CFS Linked to Childhood Trauma
Study Shows Sexual or Emotional Abuse May Be Risk Factor for Chronic Fatigue Syndrome
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Childhood Trauma and CFS continued...
The researchers also tested all participants for levels of the hormone cortisol, which is associated with stress and the so-called "fight or flight" response.
Low cortisol levels may indicate that the body does not respond to stress normally, CFS researcher William Reeves, MD, of the CDC tells WebMD.
Reeves and colleagues found reduced cortisol levels in the CFS patients who had experienced childhood traumas, but not in CFS patients who did not report early-life exposure to trauma.
This suggests that early trauma may "rewire" the brain in a way that makes people more vulnerable to developing chronic fatigue syndrome in adulthood, he says, adding that the finding could have implications for diagnosis and treatment.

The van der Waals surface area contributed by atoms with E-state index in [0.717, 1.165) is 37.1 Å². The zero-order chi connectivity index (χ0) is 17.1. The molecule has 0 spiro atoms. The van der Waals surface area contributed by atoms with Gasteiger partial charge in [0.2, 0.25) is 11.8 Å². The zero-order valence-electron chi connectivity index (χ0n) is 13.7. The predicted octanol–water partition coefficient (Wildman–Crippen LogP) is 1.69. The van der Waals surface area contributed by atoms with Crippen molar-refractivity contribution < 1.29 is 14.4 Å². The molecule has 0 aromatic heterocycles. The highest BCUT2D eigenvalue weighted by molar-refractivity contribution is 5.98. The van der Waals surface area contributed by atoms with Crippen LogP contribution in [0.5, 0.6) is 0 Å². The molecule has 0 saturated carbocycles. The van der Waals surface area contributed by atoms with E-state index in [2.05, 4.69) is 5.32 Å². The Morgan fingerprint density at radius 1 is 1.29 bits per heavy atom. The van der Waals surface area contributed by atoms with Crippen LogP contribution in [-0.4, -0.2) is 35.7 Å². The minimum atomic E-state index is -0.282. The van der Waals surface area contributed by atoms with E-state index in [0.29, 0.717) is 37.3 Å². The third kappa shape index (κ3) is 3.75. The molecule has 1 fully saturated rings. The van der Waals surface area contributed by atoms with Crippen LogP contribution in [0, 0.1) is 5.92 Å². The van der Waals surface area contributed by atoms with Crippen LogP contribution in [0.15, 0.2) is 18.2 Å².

"We know that cognitive behavioral therapy works for many people with CFS, and this is especially true for people who have a history of childhood trauma," Reeves says.
Viral Triggers Likely
While 60% of CFS patients had a history of childhood trauma, Komaroff points out that 40% did not and that a significant number of the participants who had experienced severe childhood trauma did not develop chronic fatigue syndrome.
"The danger is that people will jump to the conclusion that early-life trauma causes CFS even though this study showed that a large number of people with CFS had no history of trauma," he says.
Komaroff believes, as many CFS researchers do, that multiple viruses trigger the disorder in people who are vulnerable due to genetics or other reasons.
"I don't believe that any single virus is the cause of CFS in the way that HIV is absolutely critical to causing AIDS," he says.